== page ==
Edward Hopper Painting Permanence and the Fleeting Moment
Tomorrow the truck comes to take 49 paintings of mine down to Newport News,Virginia for my show at the Peninsula Fine Arts Center. (The show has an opening Friday evening July 22 from 5:30 - 7:30 p.m. If you're in the area please come by and say hello. It will run through October 2). I still have a few more paintings to wrap up so I'll just make comments on one painting in this post (maybe, just maybe, that will make me short winded). Above is one of my favorite paintings that lives just up the road from me at the wonderful Delaware Art Museum. It's Edward Hopper's oil Summertime.
All painters have to work with is playing off opposite qualities against each other. If you want to express darkness you can only do it by contrasting it against some surface that's very light. That's how our brains work.
The same is true of expressing movement. In this Hopper a young woman basks in the bright sun while standing on some grey limestone steps. The steps and the building are composed entirely of straight lines and almost all of them run either vertically or nearly horizontally. There's a big, simple and solid feeling to these classical forms. It looks like this was a no nonsense structure that was built years ago and that it will survive all of us.
Hopper was a genius at telling his story with light and shadow. Squint your eyes at the painting. Observe how the dark vertical rectangles of the left window frame, the front doorway and the shadow of the column at the right side of the painting pop out to establish a dominating geometry. Hopper has learned that every painting has to have an overall mood or feeling to its forms. Here he's saying clearly he wants stability and weightiness to be the main story. But it's not the only story.
Against all that, Hopper poses a young woman on the steps gazing, chin up, in the direction of the sun. In contrast to the staid necessity of the stairs and building, her silhouette is all curves and angles. Her flesh is colored with peach-like hues and her dress's translucent fabric allows the pinks of her thighs to peek through the folds at you.
And she's not alone. The shadow she casts on the stairs is, like her figure, an abstraction of rounded shapes. Keeping the woman and her shadow good company, the white curtain in the open window catches a breeze and billows upwards for a moment, causing its bottom edge to curve into little scallop-like shapes. (Compare that to the detail of the white curtain in the far left window who dutifully hangs down with straight vertical folds).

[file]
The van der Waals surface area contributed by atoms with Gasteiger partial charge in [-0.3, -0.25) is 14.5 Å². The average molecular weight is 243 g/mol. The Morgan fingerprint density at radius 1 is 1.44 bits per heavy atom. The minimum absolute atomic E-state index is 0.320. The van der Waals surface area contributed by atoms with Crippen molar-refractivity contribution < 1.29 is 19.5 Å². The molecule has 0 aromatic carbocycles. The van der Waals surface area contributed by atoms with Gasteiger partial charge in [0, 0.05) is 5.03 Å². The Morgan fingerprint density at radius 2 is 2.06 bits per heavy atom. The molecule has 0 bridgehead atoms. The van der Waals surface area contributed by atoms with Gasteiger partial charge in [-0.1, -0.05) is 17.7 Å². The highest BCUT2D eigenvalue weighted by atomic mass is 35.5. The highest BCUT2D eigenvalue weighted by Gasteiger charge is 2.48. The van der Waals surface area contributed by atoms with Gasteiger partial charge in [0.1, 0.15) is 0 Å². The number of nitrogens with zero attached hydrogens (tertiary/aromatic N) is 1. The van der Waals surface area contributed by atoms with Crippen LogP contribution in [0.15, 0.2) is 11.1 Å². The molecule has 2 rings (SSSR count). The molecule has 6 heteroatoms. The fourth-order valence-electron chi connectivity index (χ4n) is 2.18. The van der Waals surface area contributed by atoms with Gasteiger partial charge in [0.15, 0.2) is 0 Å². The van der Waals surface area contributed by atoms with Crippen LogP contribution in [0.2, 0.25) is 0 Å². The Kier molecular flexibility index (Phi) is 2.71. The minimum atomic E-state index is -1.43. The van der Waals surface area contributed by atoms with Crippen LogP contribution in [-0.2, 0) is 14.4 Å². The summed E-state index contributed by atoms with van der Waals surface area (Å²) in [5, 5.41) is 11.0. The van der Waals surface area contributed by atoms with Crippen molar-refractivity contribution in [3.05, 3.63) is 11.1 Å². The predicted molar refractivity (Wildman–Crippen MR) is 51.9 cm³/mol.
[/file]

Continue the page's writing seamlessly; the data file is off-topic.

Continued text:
That blowing curtain, the softness of the young woman's curves and the rounded shadows she casts on the steps configure together to play off against the regular unmoving geometry of the building. Perhaps Hopper is commenting on stability and permanence and comparing it to the more quickly moving living forms of the woman. His painting is a dialogue between these two very different qualities. That he gets them to so gracefully fall into conversation with each other is a hallmark of his mastery as a painter.
Hopper lived a long time and he no doubt reflected often on the passage of time in a person's life. I've always felt this painting circles itself around these themes. That he can do so in a painting that otherwise so beautifully celebrates the brilliance of sunlight itself as it shines down on our world is to me a very great accomplishment.
One last thing, a pet peeve of mine. So often, too often in my book, Hopper is inevitably described as the "painter of loneliness." Well, maybe so, but he was much more than that. If you get to Delaware and can go to the Museum and see this painting in the flesh, I think you'll be charmed and even entranced my the amazing number of subtle little colors Hopper sneaks into his forms. Particularly the woman and her outfit are just sumptuous. Yes, Hopper tended to paint solitary figures. But so often if you look really closely they're painted with an amazing richness of elegantly selected restrained colors. Probably Hopper was clinically depressed and had by many accounts an irritable personality. But he also came up to the plate with a regally sensuous side. And he painted with a generous spirit that put a heck of lot of surprising color into his paintings.